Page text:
URBAN ARCHITECTURE: The Boston Skyline
Published On: August 14, 2017 Posted by: Jeremy Peterson
During our conference stay in Boston, Massachusetts, we had the opportunity to explore the city. Part of the challenge that Boston faced as it grew was deciding what to do with all its historic structures. Certainly, leveling them all to make room for steel and glass would do a disservice to the city’s character. So, we were pleasantly surprised to see how Boston has honored its historic past while finding ways to grow into a modern city.
Here is a photo gallery of the amazing structures we found as we walked the city.
The Massachusetts State House is a beautiful edifice. I thought Utah’s was the most elegant of the Capitol’s in the Union. With its gilded dome and extravagant ornamental work inside, this one put ours in its place.
Here a squarish 1960 meets a stately 1810.
Here three centuries of architecture are represented.
Need more space than your footprint will allow? Lift it off the ground.
Here we see the seemless blending of old and new together.
Boston’s Opera House
The Church of the Covenant.
The Old South Church.
The Trinity Church and surrounding plaza.
The Trinity Church, which was under restoration, is an amazing structure.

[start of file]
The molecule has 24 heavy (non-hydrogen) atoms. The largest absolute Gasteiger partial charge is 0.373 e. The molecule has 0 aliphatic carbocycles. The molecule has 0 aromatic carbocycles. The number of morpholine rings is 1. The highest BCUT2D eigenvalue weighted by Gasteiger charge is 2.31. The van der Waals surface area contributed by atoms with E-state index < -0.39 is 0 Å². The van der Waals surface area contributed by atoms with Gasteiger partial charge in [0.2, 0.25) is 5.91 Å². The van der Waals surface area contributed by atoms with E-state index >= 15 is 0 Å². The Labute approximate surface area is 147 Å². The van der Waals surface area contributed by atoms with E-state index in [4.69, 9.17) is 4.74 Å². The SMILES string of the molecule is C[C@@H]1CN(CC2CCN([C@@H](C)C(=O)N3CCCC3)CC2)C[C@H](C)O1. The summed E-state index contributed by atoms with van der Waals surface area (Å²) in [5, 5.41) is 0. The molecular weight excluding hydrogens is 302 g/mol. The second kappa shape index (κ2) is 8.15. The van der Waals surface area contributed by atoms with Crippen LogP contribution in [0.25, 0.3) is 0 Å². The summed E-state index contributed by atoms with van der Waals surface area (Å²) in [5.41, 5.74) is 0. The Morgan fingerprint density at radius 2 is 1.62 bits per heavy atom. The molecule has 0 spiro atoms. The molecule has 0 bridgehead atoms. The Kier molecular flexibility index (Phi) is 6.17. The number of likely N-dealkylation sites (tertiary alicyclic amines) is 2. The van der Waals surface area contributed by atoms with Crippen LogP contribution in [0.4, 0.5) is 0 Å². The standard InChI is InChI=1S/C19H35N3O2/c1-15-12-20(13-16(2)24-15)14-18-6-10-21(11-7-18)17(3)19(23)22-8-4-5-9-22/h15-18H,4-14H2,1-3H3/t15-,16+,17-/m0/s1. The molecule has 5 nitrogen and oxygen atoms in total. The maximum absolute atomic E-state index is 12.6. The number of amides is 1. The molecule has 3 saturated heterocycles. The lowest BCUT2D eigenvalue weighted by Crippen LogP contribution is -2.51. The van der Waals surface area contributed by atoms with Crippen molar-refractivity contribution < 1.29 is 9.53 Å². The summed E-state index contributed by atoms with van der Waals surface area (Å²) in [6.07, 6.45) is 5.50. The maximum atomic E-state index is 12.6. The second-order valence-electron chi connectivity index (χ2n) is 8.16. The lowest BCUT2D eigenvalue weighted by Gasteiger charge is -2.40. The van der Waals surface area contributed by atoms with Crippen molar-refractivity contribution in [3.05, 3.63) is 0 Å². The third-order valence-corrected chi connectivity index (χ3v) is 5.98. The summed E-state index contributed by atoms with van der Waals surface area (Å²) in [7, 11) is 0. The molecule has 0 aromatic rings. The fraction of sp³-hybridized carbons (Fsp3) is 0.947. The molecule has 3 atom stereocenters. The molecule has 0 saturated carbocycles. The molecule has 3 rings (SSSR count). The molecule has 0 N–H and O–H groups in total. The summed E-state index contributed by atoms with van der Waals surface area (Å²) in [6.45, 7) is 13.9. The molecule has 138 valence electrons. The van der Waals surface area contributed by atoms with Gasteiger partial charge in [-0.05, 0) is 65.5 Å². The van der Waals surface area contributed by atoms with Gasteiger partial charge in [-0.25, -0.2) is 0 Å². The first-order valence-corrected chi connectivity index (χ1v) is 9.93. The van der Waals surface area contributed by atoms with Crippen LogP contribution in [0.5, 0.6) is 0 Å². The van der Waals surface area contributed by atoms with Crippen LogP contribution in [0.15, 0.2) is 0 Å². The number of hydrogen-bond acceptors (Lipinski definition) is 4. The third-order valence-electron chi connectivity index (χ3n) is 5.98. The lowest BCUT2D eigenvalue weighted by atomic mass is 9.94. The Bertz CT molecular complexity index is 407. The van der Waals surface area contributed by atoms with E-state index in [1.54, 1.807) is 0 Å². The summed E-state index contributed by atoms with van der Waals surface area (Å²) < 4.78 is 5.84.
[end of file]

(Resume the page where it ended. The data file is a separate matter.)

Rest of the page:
Boston’s Public Library. The interior was remarkable.
The library was an amazing place to visit.
The cheese grater.
A massive structure with terraced gardens on the roof.
Housing on Beacon Hill. Prices here are about $1,500 per square foot.
The North End of town was charming with its Italian neighborhoods and narrow streets.
Surrounding the Bunker Hill Memorial are neighborhoods dating back to the early 1700’s.
Here the Old State House stands out prominently among its towering neighbors.
These odd structures appear to be ventilation chimneys for Boston’s subterranean highways.
The old Wharf area has become the scene of psychedelic improvisation and avante-garde architectural experimentation.
Overall, we were stunned by the beauty and level of historic preservation that was present in the city. If you ever visit Boston, be sure to walk around while you are there. You won’t regret it.